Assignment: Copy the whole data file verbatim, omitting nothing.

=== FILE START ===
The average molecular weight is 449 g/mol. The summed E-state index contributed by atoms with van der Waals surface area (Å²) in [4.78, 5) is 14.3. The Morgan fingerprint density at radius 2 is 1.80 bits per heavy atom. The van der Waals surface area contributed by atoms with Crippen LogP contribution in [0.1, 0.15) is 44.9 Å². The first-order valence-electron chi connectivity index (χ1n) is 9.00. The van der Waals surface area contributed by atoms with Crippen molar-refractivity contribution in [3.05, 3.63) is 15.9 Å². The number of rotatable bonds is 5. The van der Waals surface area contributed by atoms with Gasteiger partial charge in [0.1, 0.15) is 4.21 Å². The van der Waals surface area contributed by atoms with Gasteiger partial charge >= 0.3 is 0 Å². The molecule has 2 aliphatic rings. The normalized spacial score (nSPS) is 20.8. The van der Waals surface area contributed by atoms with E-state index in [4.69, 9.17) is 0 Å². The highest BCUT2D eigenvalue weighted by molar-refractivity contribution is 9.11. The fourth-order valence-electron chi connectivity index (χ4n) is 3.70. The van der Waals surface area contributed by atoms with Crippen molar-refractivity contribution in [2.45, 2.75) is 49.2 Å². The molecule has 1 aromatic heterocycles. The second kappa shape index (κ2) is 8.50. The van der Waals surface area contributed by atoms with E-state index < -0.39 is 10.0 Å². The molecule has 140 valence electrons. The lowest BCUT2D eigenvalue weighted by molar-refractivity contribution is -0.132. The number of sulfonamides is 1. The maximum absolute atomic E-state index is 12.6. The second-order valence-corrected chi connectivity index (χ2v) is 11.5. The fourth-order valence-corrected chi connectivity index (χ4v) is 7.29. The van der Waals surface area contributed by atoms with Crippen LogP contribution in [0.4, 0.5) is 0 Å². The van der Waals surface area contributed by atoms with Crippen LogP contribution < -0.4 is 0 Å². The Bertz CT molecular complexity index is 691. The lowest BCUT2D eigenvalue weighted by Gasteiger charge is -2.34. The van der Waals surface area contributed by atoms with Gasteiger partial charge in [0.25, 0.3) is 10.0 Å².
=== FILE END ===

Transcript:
The average molecular weight is 449 g/mol. The summed E-state index contributed by atoms with van der Waals surface area (Å²) in [4.78, 5) is 14.3. The Morgan fingerprint density at radius 2 is 1.80 bits per heavy atom. The van der Waals surface area contributed by atoms with Crippen LogP contribution in [0.1, 0.15) is 44.9 Å². The first-order valence-electron chi connectivity index (χ1n) is 9.00. The van der Waals surface area contributed by atoms with Crippen molar-refractivity contribution in [3.05, 3.63) is 15.9 Å². The number of rotatable bonds is 5. The van der Waals surface area contributed by atoms with Gasteiger partial charge in [0.1, 0.15) is 4.21 Å². The van der Waals surface area contributed by atoms with Gasteiger partial charge >= 0.3 is 0 Å². The molecule has 2 aliphatic rings. The normalized spacial score (nSPS) is 20.8. The van der Waals surface area contributed by atoms with E-state index in [4.69, 9.17) is 0 Å². The highest BCUT2D eigenvalue weighted by molar-refractivity contribution is 9.11. The fourth-order valence-electron chi connectivity index (χ4n) is 3.70. The van der Waals surface area contributed by atoms with Crippen molar-refractivity contribution in [2.45, 2.75) is 49.2 Å². The molecule has 1 aromatic heterocycles. The second kappa shape index (κ2) is 8.50. The van der Waals surface area contributed by atoms with E-state index < -0.39 is 10.0 Å². The molecule has 140 valence electrons. The lowest BCUT2D eigenvalue weighted by molar-refractivity contribution is -0.132. The number of sulfonamides is 1. The maximum absolute atomic E-state index is 12.6. The second-order valence-corrected chi connectivity index (χ2v) is 11.5. The fourth-order valence-corrected chi connectivity index (χ4v) is 7.29. The van der Waals surface area contributed by atoms with Crippen LogP contribution in [0.4, 0.5) is 0 Å². The van der Waals surface area contributed by atoms with Crippen LogP contribution < -0.4 is 0 Å². The Bertz CT molecular complexity index is 691. The lowest BCUT2D eigenvalue weighted by Gasteiger charge is -2.34. The van der Waals surface area contributed by atoms with Gasteiger partial charge in [0.25, 0.3) is 10.0 Å².